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I know this is a real newbie question but what does it mean when someone says they "flushed the firewall". I got locked out of my server a few times due to the enhanced security configuration I had done and when I contacted my server management company, they said both times that they flushed the firewall and I was allowed back in.

I hope "flushing the firewall" doesn't mean they reduced the security settings at all.

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3  
Sounds to me like they were just making stuff up to cover their own mistake. I do this regularly. –  Mark Henderson Oct 15 '09 at 23:30
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This is one case where it might be better to ask them what they meant rather than asking us to guess. –  RobM Oct 16 '09 at 13:51

8 Answers 8

If you talk about a firewall software like, iptables, pf, ipfw ...
I think that flush the firewall means remove all firewall rules

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I don't really believe there is a very clear definition of what exactly they mean. They could be specifically referring to a function of something that is part of iptables, or they could just be using the word flush as a somewhat generic term to mean something like restart/reboot.

I think they may man something like:

  • Removing all firewall rules, and then adding them back.
    • Sometimes this may be necessary if you have a process that dynamically adds/changes rules.
    • If you use DNS names in firewall rules, this may be necessary after the DNS has been changed.
    • (On Linux based systems the DNS name is resolved when the rule is added to the kernel tables, not each time a packet arrives.)
  • Remove all firewall state data. Firewalls these days must track the state of every connection passing through it. Perhaps they are simply clearing out all the state information.
  • Only, clearing out any rules automatically created by a Intrusion Prevention System.
    • If the system was using something like fail2ban or something else login failures can result in a firewall rule being added to explicitly block connections for the IP address you are trying to connect from.
  • Restart any Application Level Proxies/Gateways. To clear out any cache session state or resolve bugs in the application.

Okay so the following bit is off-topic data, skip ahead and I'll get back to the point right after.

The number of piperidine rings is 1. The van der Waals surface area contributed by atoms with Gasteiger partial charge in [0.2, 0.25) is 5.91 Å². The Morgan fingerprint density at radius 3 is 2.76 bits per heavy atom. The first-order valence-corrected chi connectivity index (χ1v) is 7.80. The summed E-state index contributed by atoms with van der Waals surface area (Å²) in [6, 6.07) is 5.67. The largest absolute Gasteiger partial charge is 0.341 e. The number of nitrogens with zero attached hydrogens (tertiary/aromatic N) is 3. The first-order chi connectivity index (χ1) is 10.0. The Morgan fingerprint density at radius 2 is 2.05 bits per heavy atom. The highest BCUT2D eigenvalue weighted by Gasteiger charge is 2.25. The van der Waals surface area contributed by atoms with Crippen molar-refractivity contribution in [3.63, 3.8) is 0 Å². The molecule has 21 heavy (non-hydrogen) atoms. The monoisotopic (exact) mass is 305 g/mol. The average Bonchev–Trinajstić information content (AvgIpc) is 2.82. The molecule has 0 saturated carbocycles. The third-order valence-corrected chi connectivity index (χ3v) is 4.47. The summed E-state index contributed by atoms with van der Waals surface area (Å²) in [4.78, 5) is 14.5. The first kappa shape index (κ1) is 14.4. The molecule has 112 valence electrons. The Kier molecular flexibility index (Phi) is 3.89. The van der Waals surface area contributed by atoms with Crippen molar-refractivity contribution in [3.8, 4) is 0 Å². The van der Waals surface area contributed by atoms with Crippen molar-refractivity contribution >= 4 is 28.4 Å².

You could simply ask them what exactly they mean by flush. They should be able to provide a good answer about exactly what they mean. If they can't provide a reason why it should fix the issue you are having, or at least a plausible theory, then you may want to consider getting a second opinion.

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Almost certainly: Clear out any rules automatically created by a Intrusion Prevention System (unless the administrator is making up verbiage). –  Joe Oct 15 '09 at 23:39
    
Yep, I need to do this from time to time when but I've never thought of giving it a name. I suppose this could be called "confusion through obscurity". :) –  John Gardeniers Oct 16 '09 at 0:11
    
+1 for "simply ask them" –  Tarnay Kálmán Oct 16 '09 at 0:56

It could mean clearing and re-adding rules as Zoredache and mezgani have noted. It could also mean flushing the state table, e.g. clearing out all of the NAT/PAT mappings. If the administrator is naive it could mean rebooting.

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Flushing the firewall refers to sending instructions to the flux capacitors with parameters to release all galamars, which allows new gizfreids to be established, without deteriorating the Brithair System's integrity.

Any questions?

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if it's linux, most likely it's iptables -F

man iptables:

   -F, --flush [chain]
          Flush the selected chain (all the chains in the table if none is
          given).  This is equivalent to deleting all  the  rules  one  by
          one.
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That may be where the word they are using came from, but I doubt that they mean they are just flushing all the rules, and not adding anything back. –  Zoredache Oct 16 '09 at 0:27

for easy understanding, to flush = to reset, to turn setting off and then on... flush firewall = remove all rules and then reset them

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It might be the case that they had an excessive level of logging enabled and the logs just filled up all available space, thereby deteriorating performance and/or causing the firewall to deny everything as a panic reaction to not being able to log, and hence the logs needed to be flushed in order to reclaim the space.

But I agree that it sounds more like they're making up techie-seeming jargon to cover themselves.

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I think we may be overcomplicating things. The first thing that pops to mind is flushing the DNS cache - similar to when you ipconfig/fushdns on a Windows box.

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